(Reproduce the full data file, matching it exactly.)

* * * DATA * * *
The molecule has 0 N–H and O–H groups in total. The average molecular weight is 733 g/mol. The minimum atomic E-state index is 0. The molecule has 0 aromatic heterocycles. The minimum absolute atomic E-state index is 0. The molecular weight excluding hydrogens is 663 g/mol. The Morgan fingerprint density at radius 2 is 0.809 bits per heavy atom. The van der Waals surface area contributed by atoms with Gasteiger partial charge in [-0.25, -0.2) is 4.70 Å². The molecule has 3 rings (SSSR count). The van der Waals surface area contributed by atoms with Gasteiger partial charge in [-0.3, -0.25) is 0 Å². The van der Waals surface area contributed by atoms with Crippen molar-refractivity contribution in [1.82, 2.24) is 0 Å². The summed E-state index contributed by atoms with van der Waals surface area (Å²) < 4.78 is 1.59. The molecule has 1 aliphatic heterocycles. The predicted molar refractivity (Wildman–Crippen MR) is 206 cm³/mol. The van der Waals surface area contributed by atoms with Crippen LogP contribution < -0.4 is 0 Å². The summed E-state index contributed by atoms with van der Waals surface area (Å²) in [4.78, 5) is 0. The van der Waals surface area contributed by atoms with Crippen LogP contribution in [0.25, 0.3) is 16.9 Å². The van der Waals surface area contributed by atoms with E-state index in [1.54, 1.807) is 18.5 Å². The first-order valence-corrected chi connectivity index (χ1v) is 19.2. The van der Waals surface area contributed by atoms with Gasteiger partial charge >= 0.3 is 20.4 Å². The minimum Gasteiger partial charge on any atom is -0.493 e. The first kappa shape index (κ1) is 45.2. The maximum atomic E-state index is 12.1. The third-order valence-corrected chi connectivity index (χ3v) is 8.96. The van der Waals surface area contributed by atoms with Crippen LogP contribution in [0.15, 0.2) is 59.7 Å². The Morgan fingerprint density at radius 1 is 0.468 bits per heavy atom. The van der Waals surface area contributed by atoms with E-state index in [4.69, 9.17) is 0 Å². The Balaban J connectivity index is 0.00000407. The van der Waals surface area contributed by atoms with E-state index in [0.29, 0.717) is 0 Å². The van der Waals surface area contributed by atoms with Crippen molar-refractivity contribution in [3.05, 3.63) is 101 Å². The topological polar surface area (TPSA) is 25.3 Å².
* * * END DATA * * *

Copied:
The molecule has 0 N–H and O–H groups in total. The average molecular weight is 733 g/mol. The minimum atomic E-state index is 0. The molecule has 0 aromatic heterocycles. The minimum absolute atomic E-state index is 0. The molecular weight excluding hydrogens is 663 g/mol. The Morgan fingerprint density at radius 2 is 0.809 bits per heavy atom. The van der Waals surface area contributed by atoms with Gasteiger partial charge in [-0.25, -0.2) is 4.70 Å². The molecule has 3 rings (SSSR count). The van der Waals surface area contributed by atoms with Gasteiger partial charge in [-0.3, -0.25) is 0 Å². The van der Waals surface area contributed by atoms with Crippen molar-refractivity contribution in [1.82, 2.24) is 0 Å². The summed E-state index contributed by atoms with van der Waals surface area (Å²) < 4.78 is 1.59. The molecule has 1 aliphatic heterocycles. The predicted molar refractivity (Wildman–Crippen MR) is 206 cm³/mol. The van der Waals surface area contributed by atoms with Crippen LogP contribution < -0.4 is 0 Å². The summed E-state index contributed by atoms with van der Waals surface area (Å²) in [4.78, 5) is 0. The van der Waals surface area contributed by atoms with Crippen LogP contribution in [0.25, 0.3) is 16.9 Å². The van der Waals surface area contributed by atoms with E-state index in [1.54, 1.807) is 18.5 Å². The first-order valence-corrected chi connectivity index (χ1v) is 19.2. The van der Waals surface area contributed by atoms with Gasteiger partial charge >= 0.3 is 20.4 Å². The minimum Gasteiger partial charge on any atom is -0.493 e. The first kappa shape index (κ1) is 45.2. The maximum atomic E-state index is 12.1. The third-order valence-corrected chi connectivity index (χ3v) is 8.96. The van der Waals surface area contributed by atoms with Crippen LogP contribution in [0.15, 0.2) is 59.7 Å². The Morgan fingerprint density at radius 1 is 0.468 bits per heavy atom. The van der Waals surface area contributed by atoms with E-state index in [4.69, 9.17) is 0 Å². The Balaban J connectivity index is 0.00000407. The van der Waals surface area contributed by atoms with E-state index in [0.29, 0.717) is 0 Å². The van der Waals surface area contributed by atoms with Crippen molar-refractivity contribution in [3.05, 3.63) is 101 Å². The topological polar surface area (TPSA) is 25.3 Å².